Prof. Dr. Till Opatz: Learning from Nature – New materials and active ingredients from natural sources

Scientists at Mainz University find inspiration in natural products and are investigating new substances and sustainable production processes.

The biosphere is an inexhaustible source of inspiration for organic chemists. Billions of years of evolution have produced complex molecules, which often play a well-defined role in the organism that generated them by protecting their producer from infections or predators. Natural products and compounds derived from or inspired by them have not only proven to be successful in the pharmaceuticals industry but are also used for crop protection and as food preservatives.

At the Rhineland-Palatinate Natural Products Research Centre at the Johannes Gutenberg University of Mainz, the detailed molecular structure of previously unknown natural products is being investigated using modern spectroscopic techniques. This information may prove to be the starting point for chemical synthesis, as such substances isolated from natural materials often cannot be obtained in sufficient quantities. With knowledge of the biological effect of these substances, provided by collaboration partners such as the Institute of Biotechnology and Drug Research (IBWF), so-called structure-activity relationships are being obtained, which sometimes even permit the identification of  the effectiveness of essential structural elements. In addition, the molecular structure often permits to draw conclusions on how the producing organism has synthesised the substance.

Besides the synthesis of the actual natural product, related compounds are also produced chemically. These are also evaluated for their biological effectiveness. At the same time, the synthetic chemists must develop new processes in order to re-create the often complex molecular architecture, which means that nature serves as a source of inspiration in several respects at the same time.

The topic of the search for active substances in and with nature combines chemistry with pharmaceuticals, medicine and biol­ogy and is of great interest to students. Numerous new pharmaceutical principles have already been developed, for example with regard to anti-inflammatory natural substances from fungi. Several patents in the field of pest control have already been submitted for registration in cooperation with industry.


Another similarly interesting aspect of natural products was introduced by the Chemical Biomedicine Initiative at the Institute for Organic Chemistry and the Faculty of Medicine of Johannes Gutenberg University (Prof. Roland Stauber). Both are supported by the Carl Zeiss Foundation. In this case, the search for new bioactive substances from nature produced innovative approaches to the alternative use of natural raw materials which can be used both to synthesise pharmaceutically active substances and for the resource-friendly production of materials and specialty chemicals substances. In cooperation with researchers from the USA and South Africa, these approaches are now being developed in Mainz.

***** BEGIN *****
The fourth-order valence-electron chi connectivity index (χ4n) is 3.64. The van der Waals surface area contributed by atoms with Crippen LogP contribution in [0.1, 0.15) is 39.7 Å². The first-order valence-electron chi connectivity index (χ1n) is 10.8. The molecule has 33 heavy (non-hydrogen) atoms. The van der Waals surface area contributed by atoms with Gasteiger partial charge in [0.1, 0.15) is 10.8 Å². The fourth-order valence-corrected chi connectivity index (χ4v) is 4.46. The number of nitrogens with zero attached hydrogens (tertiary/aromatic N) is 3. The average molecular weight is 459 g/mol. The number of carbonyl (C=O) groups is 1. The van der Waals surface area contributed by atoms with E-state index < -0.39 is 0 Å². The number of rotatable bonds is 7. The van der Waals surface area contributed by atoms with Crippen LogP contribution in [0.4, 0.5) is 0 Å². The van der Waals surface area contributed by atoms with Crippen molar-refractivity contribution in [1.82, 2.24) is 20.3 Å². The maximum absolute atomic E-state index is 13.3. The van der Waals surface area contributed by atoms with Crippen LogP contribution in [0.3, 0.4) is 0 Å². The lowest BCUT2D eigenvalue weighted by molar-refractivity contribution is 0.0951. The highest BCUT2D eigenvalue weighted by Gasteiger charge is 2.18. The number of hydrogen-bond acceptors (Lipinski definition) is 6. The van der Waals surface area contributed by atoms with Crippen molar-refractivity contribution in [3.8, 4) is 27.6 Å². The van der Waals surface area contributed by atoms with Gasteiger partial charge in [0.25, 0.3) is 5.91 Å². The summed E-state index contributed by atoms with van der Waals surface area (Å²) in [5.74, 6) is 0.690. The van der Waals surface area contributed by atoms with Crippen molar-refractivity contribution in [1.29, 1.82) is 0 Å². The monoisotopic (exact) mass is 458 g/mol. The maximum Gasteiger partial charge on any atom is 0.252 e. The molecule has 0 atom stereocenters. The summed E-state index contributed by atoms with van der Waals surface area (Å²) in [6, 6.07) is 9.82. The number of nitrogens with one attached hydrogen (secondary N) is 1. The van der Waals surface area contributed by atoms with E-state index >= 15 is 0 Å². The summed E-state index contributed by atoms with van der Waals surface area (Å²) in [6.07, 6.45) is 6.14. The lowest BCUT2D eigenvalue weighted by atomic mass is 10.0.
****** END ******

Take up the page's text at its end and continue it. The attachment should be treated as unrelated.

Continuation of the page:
While traditional synthetic chemistry uses fossil carbon sources such as petroleum, natural gas and coal almost exclusively, wood as a renewable raw material offers a largely unexploited potential. Today, an important group of chemicals – the so-called aromatic compounds – are usually produced from petro-chemicals such as petroleum; how­ever, they are also contained in a modified form in the wood of coniferous and decidous trees. While petroleum products can be converted to this form, this requires the very complex, re-introduction of structural elements which have disappeared over millions of years from the former biomass. However, it is precisely this particular form – that is similar to wood’s ingredients – which forms the structural basis of many natural products.

Thus, the team of researchers of Professor Till Opatz in Mainz, together with Professor A. J. Arduengo III and his team of researchers from the University of Tuscaloosa, Alabama (USA), succeeded in 2016 in first synthesising the natural substance Ilicifolin B, which is potentially active against cancer cells. In contrast to conventional practice, basic fossil materials were not used; instead, the molecular structure of this natural product from a South American shrub was constructed using solely wood-based, and hence renewable, raw materials. A similar successful approach was implemented for a morphine-related painkiller, which is normally obtained from opium poppies.

This new approach, which – similar to the term “petrochemistry” – may be referred to as xylochemistry (from the Greek “xylos” meaning “wood”), makes further processes possible. Recently – again in close cooperation between Mainz and Tus­ca­­­­loosa – light­­fast textile dyes and plastics were produced using xylochemical methods without utilising fossil resources. Xylochemical approaches thus form a bridge from natural products chemistry to the material sciences and open up numerous other areas of use. For example, the large-scale production of key components of automotive paints may prove to be a rewarding target, as may be the production of stabilisers, softeners and optical brighteners. This could open up new possibilities of environmentally friendly and CO2-neutral production of interest to domestic industry.

Prof. Dr. Till Opatz
Till Opatz was born in 1973. He studied chemistry in Frankfurt am Main before completing a doctorate at the Johannes Gutenberg University of Mainz. After a period in the Netherlands, he completed his professorial “Habilitation” thesis in Mainz and initially took up a professorship in Hamburg before returning to Mainz in 2010. Since then he has headed the Rhineland-Palatinate Natural Products Research Centre.